Do you know your constellations?

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Humans have always looked toward the heavens, trying to make sense of the stars. Are you a savvy stargazer? Test your knowledge of constellations, nearby galaxies and more!

Question 1 of 16

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True or false? Constellations are comprised of stars that are close to one another, and roughly the same distance from Earth.

The distance from each star to Earth varies, and the distance between stars can be misleading. Hotter stars may glow more brightly, and stars that are approaching supernova status can be gigantic, making them appear closer. However, some constellations do contain stars that were formed as clusters.

Question 2 of 16

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Which constellation is this?

Cassiopeia is one of the most recognizable constellations. Its stars form a wide "W". This constellation has produced two supernovae and promises two more.

Question 3 of 16

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Why are the zodiac constellations significant?

Because these constellations follow the ecliptic, the path that the sun takes around the Earth in a single year, the zodiacal constellations have always been visible in the night sky. Zodiacal constellations are loosely related to the signs of our horoscopes.

Question 4 of 16

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Name this constellation:

Capricornus forms a triangle of sorts in the sky. This was historically one of the more ominous constellations, associated with sacrifices in ancient cultures.

Question 5 of 16

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NASA
Sirius, the brightest star, is in which constellation?

IAU Canis Major chart
Chart: IAU/Wikimedia Commons

Question 6 of 16

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Name the well-known constellation in this photograph:

The Big Dipper is one of the most recognizable patterns in the night sky — but it's not a formal constellation. It's an asterism that is located within Ursa Major, the Great Bear.

Question 7 of 16

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Which zodiacal constellation does not have a meteor shower associated with it?

The Leonids, Geminids (pictured above) and Taurids all seem to come from or point in the direction of the constellations for which they are named. All of these are visible in the night sky when they occur.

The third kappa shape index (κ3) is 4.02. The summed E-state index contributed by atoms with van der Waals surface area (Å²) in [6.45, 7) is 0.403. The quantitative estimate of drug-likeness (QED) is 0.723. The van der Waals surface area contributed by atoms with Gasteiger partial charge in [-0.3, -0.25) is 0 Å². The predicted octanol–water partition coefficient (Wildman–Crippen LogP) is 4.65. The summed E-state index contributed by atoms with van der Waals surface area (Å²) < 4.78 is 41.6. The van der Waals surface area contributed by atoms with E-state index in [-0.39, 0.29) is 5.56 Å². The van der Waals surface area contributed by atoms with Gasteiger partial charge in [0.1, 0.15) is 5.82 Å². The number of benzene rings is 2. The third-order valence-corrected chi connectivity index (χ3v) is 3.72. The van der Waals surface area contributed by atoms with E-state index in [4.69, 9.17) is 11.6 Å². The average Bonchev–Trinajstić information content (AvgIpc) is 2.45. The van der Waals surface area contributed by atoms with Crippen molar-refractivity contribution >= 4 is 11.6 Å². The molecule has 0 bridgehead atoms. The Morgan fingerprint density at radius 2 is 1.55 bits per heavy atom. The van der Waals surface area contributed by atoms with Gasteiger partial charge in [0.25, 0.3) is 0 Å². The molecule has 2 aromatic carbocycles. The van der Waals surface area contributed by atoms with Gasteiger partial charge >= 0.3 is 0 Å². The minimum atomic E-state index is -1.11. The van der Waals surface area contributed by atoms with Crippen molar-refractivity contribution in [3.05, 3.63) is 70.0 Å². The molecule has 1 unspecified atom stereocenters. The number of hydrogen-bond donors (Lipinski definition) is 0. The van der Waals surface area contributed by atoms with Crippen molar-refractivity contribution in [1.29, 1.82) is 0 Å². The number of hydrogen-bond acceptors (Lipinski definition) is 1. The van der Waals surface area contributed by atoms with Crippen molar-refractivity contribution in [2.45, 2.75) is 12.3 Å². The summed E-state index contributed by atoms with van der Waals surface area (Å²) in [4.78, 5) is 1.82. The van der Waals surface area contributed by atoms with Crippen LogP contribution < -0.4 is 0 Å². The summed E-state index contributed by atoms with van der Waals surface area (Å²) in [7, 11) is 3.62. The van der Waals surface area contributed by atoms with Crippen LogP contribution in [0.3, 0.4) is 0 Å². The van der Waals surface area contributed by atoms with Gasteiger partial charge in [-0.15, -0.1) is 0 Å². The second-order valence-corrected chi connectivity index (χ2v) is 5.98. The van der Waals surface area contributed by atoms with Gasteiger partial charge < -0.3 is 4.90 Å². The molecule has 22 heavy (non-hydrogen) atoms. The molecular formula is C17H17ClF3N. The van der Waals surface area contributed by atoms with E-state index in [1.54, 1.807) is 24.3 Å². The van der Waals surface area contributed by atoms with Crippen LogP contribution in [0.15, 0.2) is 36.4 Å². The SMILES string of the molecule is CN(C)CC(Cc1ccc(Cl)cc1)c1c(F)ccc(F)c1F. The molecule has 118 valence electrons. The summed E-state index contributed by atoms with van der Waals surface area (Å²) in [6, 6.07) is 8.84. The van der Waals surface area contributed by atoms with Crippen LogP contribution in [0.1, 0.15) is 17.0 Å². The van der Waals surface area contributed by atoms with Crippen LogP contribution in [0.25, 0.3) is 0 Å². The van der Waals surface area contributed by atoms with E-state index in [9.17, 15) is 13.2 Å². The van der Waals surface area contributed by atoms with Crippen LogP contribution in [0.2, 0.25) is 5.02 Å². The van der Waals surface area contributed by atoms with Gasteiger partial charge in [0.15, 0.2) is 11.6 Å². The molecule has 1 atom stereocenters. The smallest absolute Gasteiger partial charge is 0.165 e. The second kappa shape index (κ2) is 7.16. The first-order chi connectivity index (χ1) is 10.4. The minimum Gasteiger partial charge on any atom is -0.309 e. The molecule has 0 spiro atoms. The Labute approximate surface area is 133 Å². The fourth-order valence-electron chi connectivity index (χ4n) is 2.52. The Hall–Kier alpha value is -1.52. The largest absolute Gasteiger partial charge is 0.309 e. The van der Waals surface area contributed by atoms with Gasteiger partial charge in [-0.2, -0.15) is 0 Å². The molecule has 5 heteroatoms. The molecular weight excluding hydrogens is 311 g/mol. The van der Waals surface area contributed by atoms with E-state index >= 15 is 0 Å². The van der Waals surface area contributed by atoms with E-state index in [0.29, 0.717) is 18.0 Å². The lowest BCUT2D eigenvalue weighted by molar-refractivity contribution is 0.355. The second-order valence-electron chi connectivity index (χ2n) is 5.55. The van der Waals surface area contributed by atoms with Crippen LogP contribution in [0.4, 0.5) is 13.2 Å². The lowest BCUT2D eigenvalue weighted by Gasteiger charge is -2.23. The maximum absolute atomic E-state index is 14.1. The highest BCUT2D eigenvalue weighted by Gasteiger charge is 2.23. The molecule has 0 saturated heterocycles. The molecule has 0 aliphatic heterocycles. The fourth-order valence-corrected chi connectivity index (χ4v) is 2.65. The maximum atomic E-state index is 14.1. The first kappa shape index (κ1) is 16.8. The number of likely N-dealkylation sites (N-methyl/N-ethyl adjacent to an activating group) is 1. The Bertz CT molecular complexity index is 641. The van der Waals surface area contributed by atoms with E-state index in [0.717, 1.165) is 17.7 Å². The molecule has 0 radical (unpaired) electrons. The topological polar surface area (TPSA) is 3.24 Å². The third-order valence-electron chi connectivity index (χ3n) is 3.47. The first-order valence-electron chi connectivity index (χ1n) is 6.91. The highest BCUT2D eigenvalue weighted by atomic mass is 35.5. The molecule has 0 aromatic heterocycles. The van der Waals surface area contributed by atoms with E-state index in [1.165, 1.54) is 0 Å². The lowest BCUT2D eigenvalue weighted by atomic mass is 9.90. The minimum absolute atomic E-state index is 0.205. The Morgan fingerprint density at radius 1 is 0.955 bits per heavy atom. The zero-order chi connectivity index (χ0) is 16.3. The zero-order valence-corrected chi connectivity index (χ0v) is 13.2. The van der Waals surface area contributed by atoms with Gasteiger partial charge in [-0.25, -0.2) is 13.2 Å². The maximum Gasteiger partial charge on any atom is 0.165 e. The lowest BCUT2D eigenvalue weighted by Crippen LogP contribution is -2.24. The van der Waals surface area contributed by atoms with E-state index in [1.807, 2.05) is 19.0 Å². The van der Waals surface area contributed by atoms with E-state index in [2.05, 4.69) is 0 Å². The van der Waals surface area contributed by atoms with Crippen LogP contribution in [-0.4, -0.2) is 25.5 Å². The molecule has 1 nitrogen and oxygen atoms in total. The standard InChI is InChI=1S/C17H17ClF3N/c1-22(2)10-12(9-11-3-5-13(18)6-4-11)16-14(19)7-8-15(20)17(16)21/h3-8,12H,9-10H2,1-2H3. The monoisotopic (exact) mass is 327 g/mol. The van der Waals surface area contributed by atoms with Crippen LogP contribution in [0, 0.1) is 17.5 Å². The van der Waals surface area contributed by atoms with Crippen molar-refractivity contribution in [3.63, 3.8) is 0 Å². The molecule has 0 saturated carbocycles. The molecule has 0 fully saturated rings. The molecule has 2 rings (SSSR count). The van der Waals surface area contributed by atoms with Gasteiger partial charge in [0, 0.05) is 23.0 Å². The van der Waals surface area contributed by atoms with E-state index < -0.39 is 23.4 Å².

Question 8 of 16

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Identify the constellation depicted in this deep sky photo:

In this photo of Orion, you can clearly see Orion's Belt at the center, as well as the red supergiant Betelgeuse at the top left. Orion also harbors the largest stellar nursery in Earth's region of the galaxy, the Orion nebula.

Question 9 of 16

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This "teapot" asterism is located within which constellation?

Sagittarius' "teapot" appears to be pouring out the Milky Way.

Question 10 of 16

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Name this constellation:

Above and left of Orion, Gemini contains two of the brighest stars, Castor and Pollux — named for the twin brothers of Helen of Troy. When mortal Castor died, his immortal brother Pollux asked to join him, so Zeus kept them together in the sky.

Question 11 of 16

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Which of these is NOT true about Libra?

Libra is a relatively faint constellation, with no first-magnitude stars. One of the stars within Libra's boundaries is Gliese 581 — and up to four of the planets surrounding this star could potentally harbor life.

Question 12 of 16

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Which constellation is pictured here?

Imagining the horns of a bull, Taurus is not difficult to identify. The "eye of the bull" is a red giant star called Aldebaran.

Question 13 of 16

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NASA
The Crab Nebula is found in which constellation?

The bright remnant of a supernova, Messier 1 (or Taurus A) can be seen using binoculars in the northwestern part of Taurus. The first in Charles Messier's catalogue of "comets," the astronomer initially thought it was Halley's Comet.

Question 14 of 16

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Identify this constellation:

A tip for identifying Leo: Look for the lion's mane first. This constellation's brightest star is Regulus, one of the brightest in our entire night sky.

Question 15 of 16

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Which constellation is often used to point the way to the North Star, Polaris?

Ursa Major's Big Dipper points the way to the North Star — just look at Alaska's state flag. Follow the line from two stars that are farthest from the handle and you'll find Polaris.

Question 16 of 16

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Which constellation is this?

Scorpius' tail dips beneath the horizon in this photo. In Greek mythology, a scorpion killed Orion and they were both immortalized in the stars.

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